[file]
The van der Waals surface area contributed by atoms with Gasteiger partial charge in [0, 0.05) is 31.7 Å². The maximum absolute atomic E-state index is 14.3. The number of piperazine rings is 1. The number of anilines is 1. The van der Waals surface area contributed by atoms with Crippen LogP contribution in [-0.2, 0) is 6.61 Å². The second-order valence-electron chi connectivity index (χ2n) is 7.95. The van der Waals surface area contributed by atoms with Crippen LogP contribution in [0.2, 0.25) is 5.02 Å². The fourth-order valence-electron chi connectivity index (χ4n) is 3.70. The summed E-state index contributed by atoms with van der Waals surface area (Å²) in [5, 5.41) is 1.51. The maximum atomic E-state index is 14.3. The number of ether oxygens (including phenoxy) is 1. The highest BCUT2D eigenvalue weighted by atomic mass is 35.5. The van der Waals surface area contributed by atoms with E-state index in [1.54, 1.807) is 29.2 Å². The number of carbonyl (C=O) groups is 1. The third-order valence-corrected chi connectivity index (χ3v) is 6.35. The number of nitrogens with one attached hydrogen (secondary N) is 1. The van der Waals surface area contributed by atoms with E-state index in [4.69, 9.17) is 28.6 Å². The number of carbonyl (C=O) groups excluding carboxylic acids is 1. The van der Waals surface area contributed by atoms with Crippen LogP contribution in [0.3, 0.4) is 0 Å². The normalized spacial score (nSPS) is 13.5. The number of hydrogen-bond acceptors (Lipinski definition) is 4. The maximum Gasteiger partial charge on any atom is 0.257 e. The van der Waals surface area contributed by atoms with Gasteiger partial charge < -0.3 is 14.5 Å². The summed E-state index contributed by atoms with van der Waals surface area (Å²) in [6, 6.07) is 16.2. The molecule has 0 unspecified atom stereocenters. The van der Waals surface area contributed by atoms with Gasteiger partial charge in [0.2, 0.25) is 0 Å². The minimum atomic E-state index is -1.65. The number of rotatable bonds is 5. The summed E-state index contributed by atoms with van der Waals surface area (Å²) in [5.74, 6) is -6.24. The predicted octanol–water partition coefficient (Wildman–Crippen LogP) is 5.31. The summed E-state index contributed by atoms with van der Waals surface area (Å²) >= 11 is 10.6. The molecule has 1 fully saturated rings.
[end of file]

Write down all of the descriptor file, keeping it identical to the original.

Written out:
The van der Waals surface area contributed by atoms with Gasteiger partial charge in [0, 0.05) is 31.7 Å². The maximum absolute atomic E-state index is 14.3. The number of piperazine rings is 1. The number of anilines is 1. The van der Waals surface area contributed by atoms with Crippen LogP contribution in [-0.2, 0) is 6.61 Å². The second-order valence-electron chi connectivity index (χ2n) is 7.95. The van der Waals surface area contributed by atoms with Crippen LogP contribution in [0.2, 0.25) is 5.02 Å². The fourth-order valence-electron chi connectivity index (χ4n) is 3.70. The summed E-state index contributed by atoms with van der Waals surface area (Å²) in [5, 5.41) is 1.51. The maximum atomic E-state index is 14.3. The number of ether oxygens (including phenoxy) is 1. The highest BCUT2D eigenvalue weighted by atomic mass is 35.5. The van der Waals surface area contributed by atoms with E-state index in [1.54, 1.807) is 29.2 Å². The number of carbonyl (C=O) groups is 1. The third-order valence-corrected chi connectivity index (χ3v) is 6.35. The number of nitrogens with one attached hydrogen (secondary N) is 1. The van der Waals surface area contributed by atoms with E-state index in [4.69, 9.17) is 28.6 Å². The number of carbonyl (C=O) groups excluding carboxylic acids is 1. The van der Waals surface area contributed by atoms with Crippen LogP contribution in [0.3, 0.4) is 0 Å². The normalized spacial score (nSPS) is 13.5. The number of hydrogen-bond acceptors (Lipinski definition) is 4. The maximum Gasteiger partial charge on any atom is 0.257 e. The van der Waals surface area contributed by atoms with Gasteiger partial charge < -0.3 is 14.5 Å². The summed E-state index contributed by atoms with van der Waals surface area (Å²) in [6, 6.07) is 16.2. The molecule has 0 unspecified atom stereocenters. The van der Waals surface area contributed by atoms with Gasteiger partial charge in [0.2, 0.25) is 0 Å². The minimum atomic E-state index is -1.65. The number of rotatable bonds is 5. The summed E-state index contributed by atoms with van der Waals surface area (Å²) in [5.74, 6) is -6.24. The predicted octanol–water partition coefficient (Wildman–Crippen LogP) is 5.31. The summed E-state index contributed by atoms with van der Waals surface area (Å²) >= 11 is 10.6. The molecule has 1 fully saturated rings.